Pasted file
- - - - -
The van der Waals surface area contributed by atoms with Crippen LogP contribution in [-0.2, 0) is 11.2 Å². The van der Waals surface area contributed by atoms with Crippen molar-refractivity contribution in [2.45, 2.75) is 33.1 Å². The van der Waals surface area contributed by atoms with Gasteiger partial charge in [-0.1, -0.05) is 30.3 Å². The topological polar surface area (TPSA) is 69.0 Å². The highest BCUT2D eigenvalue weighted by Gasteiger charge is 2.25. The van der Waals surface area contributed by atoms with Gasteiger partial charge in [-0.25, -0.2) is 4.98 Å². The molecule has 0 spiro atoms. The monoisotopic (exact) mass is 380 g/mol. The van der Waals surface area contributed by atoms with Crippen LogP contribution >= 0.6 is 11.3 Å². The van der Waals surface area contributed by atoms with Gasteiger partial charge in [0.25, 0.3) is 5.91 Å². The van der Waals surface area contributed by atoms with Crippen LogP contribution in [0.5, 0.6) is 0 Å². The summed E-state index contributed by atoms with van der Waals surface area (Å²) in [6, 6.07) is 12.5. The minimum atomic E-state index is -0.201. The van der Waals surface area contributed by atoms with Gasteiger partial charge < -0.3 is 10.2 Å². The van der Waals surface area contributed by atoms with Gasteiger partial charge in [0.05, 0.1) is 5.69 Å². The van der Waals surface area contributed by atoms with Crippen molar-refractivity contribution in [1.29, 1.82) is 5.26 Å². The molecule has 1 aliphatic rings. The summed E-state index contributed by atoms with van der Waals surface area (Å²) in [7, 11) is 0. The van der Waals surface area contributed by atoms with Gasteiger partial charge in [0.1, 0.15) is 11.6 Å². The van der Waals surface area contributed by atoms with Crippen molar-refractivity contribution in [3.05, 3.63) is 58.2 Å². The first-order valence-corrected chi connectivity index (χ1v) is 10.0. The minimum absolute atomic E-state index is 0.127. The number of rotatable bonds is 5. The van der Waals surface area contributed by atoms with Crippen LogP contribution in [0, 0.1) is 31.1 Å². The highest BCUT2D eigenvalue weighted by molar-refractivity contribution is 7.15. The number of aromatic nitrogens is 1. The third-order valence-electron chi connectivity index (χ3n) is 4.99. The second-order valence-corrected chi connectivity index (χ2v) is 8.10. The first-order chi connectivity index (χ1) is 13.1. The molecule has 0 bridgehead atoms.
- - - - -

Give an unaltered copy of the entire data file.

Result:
The van der Waals surface area contributed by atoms with Crippen LogP contribution in [-0.2, 0) is 11.2 Å². The van der Waals surface area contributed by atoms with Crippen molar-refractivity contribution in [2.45, 2.75) is 33.1 Å². The van der Waals surface area contributed by atoms with Gasteiger partial charge in [-0.1, -0.05) is 30.3 Å². The topological polar surface area (TPSA) is 69.0 Å². The highest BCUT2D eigenvalue weighted by Gasteiger charge is 2.25. The van der Waals surface area contributed by atoms with Gasteiger partial charge in [-0.25, -0.2) is 4.98 Å². The molecule has 0 spiro atoms. The monoisotopic (exact) mass is 380 g/mol. The van der Waals surface area contributed by atoms with Crippen LogP contribution >= 0.6 is 11.3 Å². The van der Waals surface area contributed by atoms with Gasteiger partial charge in [0.25, 0.3) is 5.91 Å². The van der Waals surface area contributed by atoms with Crippen LogP contribution in [0.5, 0.6) is 0 Å². The summed E-state index contributed by atoms with van der Waals surface area (Å²) in [6, 6.07) is 12.5. The minimum atomic E-state index is -0.201. The van der Waals surface area contributed by atoms with Gasteiger partial charge < -0.3 is 10.2 Å². The van der Waals surface area contributed by atoms with Gasteiger partial charge in [0.05, 0.1) is 5.69 Å². The van der Waals surface area contributed by atoms with Crippen molar-refractivity contribution in [1.29, 1.82) is 5.26 Å². The molecule has 1 aliphatic rings. The summed E-state index contributed by atoms with van der Waals surface area (Å²) in [7, 11) is 0. The van der Waals surface area contributed by atoms with Gasteiger partial charge in [0.1, 0.15) is 11.6 Å². The van der Waals surface area contributed by atoms with Crippen molar-refractivity contribution in [3.05, 3.63) is 58.2 Å². The first-order valence-corrected chi connectivity index (χ1v) is 10.0. The minimum absolute atomic E-state index is 0.127. The number of rotatable bonds is 5. The van der Waals surface area contributed by atoms with Crippen LogP contribution in [0, 0.1) is 31.1 Å². The highest BCUT2D eigenvalue weighted by molar-refractivity contribution is 7.15. The number of aromatic nitrogens is 1. The third-order valence-electron chi connectivity index (χ3n) is 4.99. The second-order valence-corrected chi connectivity index (χ2v) is 8.10. The first-order chi connectivity index (χ1) is 13.1. The molecule has 0 bridgehead atoms.